Composer and conductor Carl Davis discusses Czech connections: from The World at War to The French Lieutenant’s Woman


Jan’s guest in One on One is the world-famous conductor and composer Carl Davis. Mr Davis, who has composed hundreds of scores for TV and film, recently appeared in Prague to conduct the Czech National Symphony Orchestra. Jan caught up with the conductor at Prague’s Obecní Dům to discuss his remarkable career as well as Czech connections: writing the scores for films like the French Lieutenant’s Woman and series like The World at War. The first thing he asked Carl Davis about was whether he knew early on that film and television would play such strong roles in his career.

Carl Davis, photo: CTKCarl Davis, photo: CTK Here’s what he had to say:

“I deliberately made a bid for it, because I had a very global view of music could do and be and I had some models. You know, the really good guys like Mozart and Beethoven – they did a lot of jobs! Mozart wrote minuets which very popular and Beethoven wrote show music and music for plays and all sorts of jobs, for dance. There was a mentality in which you actually wrote for the market and I liked that… and took that on board.”

Which composers working in film and television were an inspiration when you started– if any?

“I grew up in the heyday of Leonard Bernstein in New York, so the sense of variety and the idea of being talented in many things was there as an example. I always liked the Europeans who came to Hollywood but I also liked composers in Europe: William Walton in England, Prokofiev and Shostakovich in Russia, and many composers in France, who all did work for film. I arrived at the idea that I might be a composer quite late – at the age of 18 – but before that I had a very complete musical training. I was already working at some opera companies as an accompanist and a repetiteur. I always knew I wanted to work and live in Europe and eventually I decided for London.”

What was London like at that time?

“I was really looking forward to the kind of dark, theatrical, almost artificial London from literature and theatre and when I came in 1960 it really was that, in the sense that it was only 15 years after World War II. London had been heavily bombed in the war and it was very shocking to have this impact, very dark. There were no rules about coal, everything was black and grey and dirty. The theatre was very serious in tone and intellectually it was very alive. I really liked it and wanted to be a part of it.”

How would you characterise some of your bigger projects from the 1970s?

“Well, one of the interesting things that I did was a TV series called The World at War. It was a big series – 26 hours. One of the important things, when you write for film and TV, is the titles. The titles set the tone and mood and signify what the audience can get ready for. If you can invent something very striking it can be enormously helpful. You come in from the kitchen when you hear it on the TV. More than that it has to inform the series, so I had to choose a model, I knew it was going to go around the world. It occurred to me that there were certain aspects of Czech music – Smetana and especially Martinů - that I like very much: a particular chord progression that goes from Minor to Major, where you go from something tragic that is then resolved in a major key. In a way, Czech music was my model for The World at War theme.”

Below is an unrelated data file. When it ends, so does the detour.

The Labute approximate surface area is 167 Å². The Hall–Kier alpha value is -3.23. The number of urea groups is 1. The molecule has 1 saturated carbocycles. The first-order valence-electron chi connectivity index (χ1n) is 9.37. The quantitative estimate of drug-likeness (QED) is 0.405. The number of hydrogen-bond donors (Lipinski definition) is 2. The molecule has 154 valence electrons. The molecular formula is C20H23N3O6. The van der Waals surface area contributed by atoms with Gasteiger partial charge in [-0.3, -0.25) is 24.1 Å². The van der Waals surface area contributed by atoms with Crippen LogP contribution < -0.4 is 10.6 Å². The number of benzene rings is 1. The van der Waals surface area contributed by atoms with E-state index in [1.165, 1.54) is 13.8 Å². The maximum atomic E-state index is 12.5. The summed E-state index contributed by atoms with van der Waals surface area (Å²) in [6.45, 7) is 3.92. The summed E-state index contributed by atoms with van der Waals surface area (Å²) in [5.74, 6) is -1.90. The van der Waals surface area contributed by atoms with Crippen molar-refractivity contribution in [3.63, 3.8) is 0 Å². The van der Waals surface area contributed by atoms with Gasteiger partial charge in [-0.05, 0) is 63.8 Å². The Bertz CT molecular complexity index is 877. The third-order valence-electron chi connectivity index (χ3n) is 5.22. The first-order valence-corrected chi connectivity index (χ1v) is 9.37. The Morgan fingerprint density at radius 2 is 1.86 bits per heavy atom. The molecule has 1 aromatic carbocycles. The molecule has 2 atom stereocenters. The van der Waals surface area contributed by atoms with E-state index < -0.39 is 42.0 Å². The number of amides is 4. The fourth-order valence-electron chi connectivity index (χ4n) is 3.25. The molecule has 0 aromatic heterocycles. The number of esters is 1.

That’s not the only Czech connection: you worked on The French Lieutenant’s Woman, which had a Czech-born director…

“Yes, Karel Reisz. He was one of the Jewish children rescued in the late 1930s in the kindertransports [organised by Sir Nicholas Winton – ed. note]. He always had a slight Czech accent, even though he was just a child when he came.”

What was it like to work on The French Lieutenant’s Woman?

“It was quite hard. It was a very intellectual film with a script by Harold Pinter. The book existed in several layers of time: part of it was about a contemporary film unit making a film that was set 100 years earlier and you had equal weight on the present as the drama of the 19th century story. You had to help, by ear, to distinguish the present-day and the past: the present-day was poppy or jazz, while the Victorian period was very romantic, more Brahms. It was very interesting working that out, although Karel was a very troubled man. Sometimes he was very insecure about the material: sometimes I had to pressure him to outline specifically what he wanted. But it was fine in the end: we talked it out and worked out the music together.”

You’ve come to the Czech Republic on numerous occasions; what would you say was one of the more exciting performances you conducted here?

“I was asked back for the Prague Spring festival and this had a lot to do with Libor Pešek. At that time, he was the principal conductor of the Royal Liverpool Philharmonic, going to and fro between Liverpool and Prague. He brought the orchestra over very often, so they were the ‘best Czech orchestra’ outside of the Czech Republic – he used to say! I had a commission at that time because in 1991 the Liverpool Philharmonic celebrated 150 years and they commissioned me to work with Paul McCartney on the Liverpool Oratorio. We came here for the Prague Spring and went to the cathedral up on the hill and did the McCartney, which had been written for a cathedral (the premiere was in the Anglican cathedral in Liverpool). So, that was quite a thrilling way to get to know the city: seeing the Smetana Hall and the public at the Prague Spring - and then doing the oratorio at the cathedral.”